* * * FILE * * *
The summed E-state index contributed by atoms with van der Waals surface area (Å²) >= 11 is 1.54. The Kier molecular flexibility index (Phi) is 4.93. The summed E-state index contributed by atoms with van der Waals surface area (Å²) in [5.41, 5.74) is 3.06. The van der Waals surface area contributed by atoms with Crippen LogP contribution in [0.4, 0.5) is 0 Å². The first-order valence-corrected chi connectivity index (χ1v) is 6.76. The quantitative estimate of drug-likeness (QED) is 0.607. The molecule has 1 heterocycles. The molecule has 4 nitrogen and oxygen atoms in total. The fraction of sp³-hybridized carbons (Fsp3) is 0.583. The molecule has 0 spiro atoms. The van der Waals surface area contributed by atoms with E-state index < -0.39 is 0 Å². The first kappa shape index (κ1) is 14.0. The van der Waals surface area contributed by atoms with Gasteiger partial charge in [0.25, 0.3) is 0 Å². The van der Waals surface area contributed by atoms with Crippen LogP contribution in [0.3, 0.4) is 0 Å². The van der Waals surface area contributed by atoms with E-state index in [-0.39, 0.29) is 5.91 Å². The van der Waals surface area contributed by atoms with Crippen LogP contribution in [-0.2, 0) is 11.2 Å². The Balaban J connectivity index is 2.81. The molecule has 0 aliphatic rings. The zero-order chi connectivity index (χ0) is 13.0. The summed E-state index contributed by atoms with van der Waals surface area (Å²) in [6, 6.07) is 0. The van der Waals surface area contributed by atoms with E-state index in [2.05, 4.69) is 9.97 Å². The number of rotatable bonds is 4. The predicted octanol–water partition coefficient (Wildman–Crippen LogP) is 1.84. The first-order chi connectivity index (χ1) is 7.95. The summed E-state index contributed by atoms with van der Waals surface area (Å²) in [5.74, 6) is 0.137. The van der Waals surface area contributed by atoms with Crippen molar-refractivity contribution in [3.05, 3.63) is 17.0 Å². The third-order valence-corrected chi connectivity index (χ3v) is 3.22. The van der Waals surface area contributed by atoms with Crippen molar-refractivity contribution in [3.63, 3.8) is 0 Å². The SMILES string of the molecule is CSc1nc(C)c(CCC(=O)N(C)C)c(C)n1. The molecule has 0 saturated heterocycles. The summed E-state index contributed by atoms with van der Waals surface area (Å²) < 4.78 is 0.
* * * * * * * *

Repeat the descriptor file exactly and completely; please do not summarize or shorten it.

The summed E-state index contributed by atoms with van der Waals surface area (Å²) >= 11 is 1.54. The Kier molecular flexibility index (Phi) is 4.93. The summed E-state index contributed by atoms with van der Waals surface area (Å²) in [5.41, 5.74) is 3.06. The van der Waals surface area contributed by atoms with Crippen LogP contribution in [0.4, 0.5) is 0 Å². The first-order valence-corrected chi connectivity index (χ1v) is 6.76. The quantitative estimate of drug-likeness (QED) is 0.607. The molecule has 1 heterocycles. The molecule has 4 nitrogen and oxygen atoms in total. The fraction of sp³-hybridized carbons (Fsp3) is 0.583. The molecule has 0 spiro atoms. The van der Waals surface area contributed by atoms with E-state index < -0.39 is 0 Å². The first kappa shape index (κ1) is 14.0. The van der Waals surface area contributed by atoms with Gasteiger partial charge in [0.25, 0.3) is 0 Å². The van der Waals surface area contributed by atoms with Crippen LogP contribution in [0.3, 0.4) is 0 Å². The van der Waals surface area contributed by atoms with E-state index in [-0.39, 0.29) is 5.91 Å². The van der Waals surface area contributed by atoms with Crippen LogP contribution in [-0.2, 0) is 11.2 Å². The Balaban J connectivity index is 2.81. The molecule has 0 aliphatic rings. The zero-order chi connectivity index (χ0) is 13.0. The summed E-state index contributed by atoms with van der Waals surface area (Å²) in [6, 6.07) is 0. The van der Waals surface area contributed by atoms with E-state index in [2.05, 4.69) is 9.97 Å². The number of rotatable bonds is 4. The predicted octanol–water partition coefficient (Wildman–Crippen LogP) is 1.84. The first-order chi connectivity index (χ1) is 7.95. The summed E-state index contributed by atoms with van der Waals surface area (Å²) in [5.74, 6) is 0.137. The van der Waals surface area contributed by atoms with Crippen molar-refractivity contribution in [3.05, 3.63) is 17.0 Å². The third-order valence-corrected chi connectivity index (χ3v) is 3.22. The van der Waals surface area contributed by atoms with Crippen molar-refractivity contribution in [3.63, 3.8) is 0 Å². The SMILES string of the molecule is CSc1nc(C)c(CCC(=O)N(C)C)c(C)n1. The molecule has 0 saturated heterocycles. The summed E-state index contributed by atoms with van der Waals surface area (Å²) < 4.78 is 0.